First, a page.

And Gensler ran a similar gauntlet last year in testimony before the Senate Banking, Housing and Urban Affairs Committee. Although a few Senators favored the SEC’s proposal and strongly encouraged Gensler to proceed, a significant number of Committee members expressed concerns, then-Ranking Member Pat Toomey most ardently. He said that it was no secret that some want to use financial regulation to advance their liberal agendas—a practice he viewed as highly undemocratic because it would be accomplished through the use of unelected bureaucrats. He considered the SEC’s climate proposal to be a prime example. Public companies are already required to disclose material information; in his view, the information elicited by the proposal is expensive to obtain and not financially material. In fact, he stressed, the cost of compliance with the rule was more material than the disclosure itself. These controversial and burdensome rules were outside the SEC’s mission and authority. After West Virginia v. EPA (see this PubCo post), he warned, the SEC should consider itself to be on notice from the courts.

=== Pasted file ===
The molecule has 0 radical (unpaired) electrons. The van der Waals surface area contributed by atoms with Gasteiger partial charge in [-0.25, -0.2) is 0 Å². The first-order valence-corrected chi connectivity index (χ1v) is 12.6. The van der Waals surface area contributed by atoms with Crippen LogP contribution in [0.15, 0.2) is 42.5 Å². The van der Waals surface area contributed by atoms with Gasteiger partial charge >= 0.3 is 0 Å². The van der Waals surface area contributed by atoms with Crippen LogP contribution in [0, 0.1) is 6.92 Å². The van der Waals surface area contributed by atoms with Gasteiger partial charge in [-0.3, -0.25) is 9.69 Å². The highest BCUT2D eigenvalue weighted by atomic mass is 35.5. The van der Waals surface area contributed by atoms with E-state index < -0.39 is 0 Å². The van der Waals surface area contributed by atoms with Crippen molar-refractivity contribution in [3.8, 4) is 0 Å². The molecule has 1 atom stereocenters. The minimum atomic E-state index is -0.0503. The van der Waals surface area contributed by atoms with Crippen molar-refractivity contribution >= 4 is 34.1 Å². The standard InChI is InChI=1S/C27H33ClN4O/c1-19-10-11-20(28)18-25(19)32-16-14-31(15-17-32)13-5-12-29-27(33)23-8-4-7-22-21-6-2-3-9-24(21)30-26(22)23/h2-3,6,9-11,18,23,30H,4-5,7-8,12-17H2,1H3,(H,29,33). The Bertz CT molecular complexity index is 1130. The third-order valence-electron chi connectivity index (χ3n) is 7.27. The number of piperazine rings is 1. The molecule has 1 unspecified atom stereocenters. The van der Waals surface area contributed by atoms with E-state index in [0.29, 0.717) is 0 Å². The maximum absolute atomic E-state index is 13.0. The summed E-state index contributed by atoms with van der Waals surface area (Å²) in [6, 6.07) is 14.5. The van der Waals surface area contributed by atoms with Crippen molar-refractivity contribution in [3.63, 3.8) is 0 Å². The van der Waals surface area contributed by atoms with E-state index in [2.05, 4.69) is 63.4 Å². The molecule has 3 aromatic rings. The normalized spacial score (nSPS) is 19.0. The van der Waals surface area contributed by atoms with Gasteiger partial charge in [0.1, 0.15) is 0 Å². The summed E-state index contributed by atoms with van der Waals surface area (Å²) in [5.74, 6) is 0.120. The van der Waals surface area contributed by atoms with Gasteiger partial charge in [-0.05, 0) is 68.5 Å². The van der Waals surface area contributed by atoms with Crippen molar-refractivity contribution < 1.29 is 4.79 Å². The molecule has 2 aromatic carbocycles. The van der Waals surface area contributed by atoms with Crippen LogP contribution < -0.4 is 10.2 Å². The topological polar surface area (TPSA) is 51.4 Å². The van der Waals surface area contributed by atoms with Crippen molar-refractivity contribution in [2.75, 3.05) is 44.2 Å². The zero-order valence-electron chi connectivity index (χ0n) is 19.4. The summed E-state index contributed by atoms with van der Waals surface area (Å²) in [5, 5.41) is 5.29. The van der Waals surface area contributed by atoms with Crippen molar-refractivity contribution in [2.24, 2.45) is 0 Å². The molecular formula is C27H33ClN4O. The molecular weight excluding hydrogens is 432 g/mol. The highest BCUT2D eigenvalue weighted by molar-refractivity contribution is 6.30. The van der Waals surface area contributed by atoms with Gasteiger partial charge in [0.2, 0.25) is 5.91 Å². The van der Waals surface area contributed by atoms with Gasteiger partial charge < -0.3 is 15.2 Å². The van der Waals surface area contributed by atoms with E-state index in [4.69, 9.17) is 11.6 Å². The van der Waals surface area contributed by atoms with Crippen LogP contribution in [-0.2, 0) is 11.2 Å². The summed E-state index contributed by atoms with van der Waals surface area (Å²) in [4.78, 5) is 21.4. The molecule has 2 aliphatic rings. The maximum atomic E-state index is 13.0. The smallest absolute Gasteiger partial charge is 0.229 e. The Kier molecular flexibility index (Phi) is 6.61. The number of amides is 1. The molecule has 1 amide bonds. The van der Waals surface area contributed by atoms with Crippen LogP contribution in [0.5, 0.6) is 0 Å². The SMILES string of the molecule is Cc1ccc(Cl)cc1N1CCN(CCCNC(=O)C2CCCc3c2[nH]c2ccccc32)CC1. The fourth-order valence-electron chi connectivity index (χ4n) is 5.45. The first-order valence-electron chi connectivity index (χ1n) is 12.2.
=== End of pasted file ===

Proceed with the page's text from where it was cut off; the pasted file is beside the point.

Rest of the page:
Issues were even raised from the other side of the aisle. Senator Jon Tester said that, as a farmer, he appreciated the issue of climate change: because of climate change, in the last two years, his farm had had its two worst harvests ever. But, he said, he also understood the burden of reporting. While a small farm like his would not be subject to a direct reporting mandate, he was still concerned that, under the proposed requirements for Scope 3 reporting, public companies to which he sells his wheat would need to comply, and, as customers, they will be insisting that he provide them with data. But he and other farmers like him don’t have the time and ability to provide that data—it will be a tremendous burden. Gensler replied that he understood the concern; this issue had been raised frequently in comments the SEC received, and they were trying to achieve a balance. He agreed that this topic required a second look to examine the impact on private actors—there was no intent to touch farmers and ranchers. (See this PubCo post.)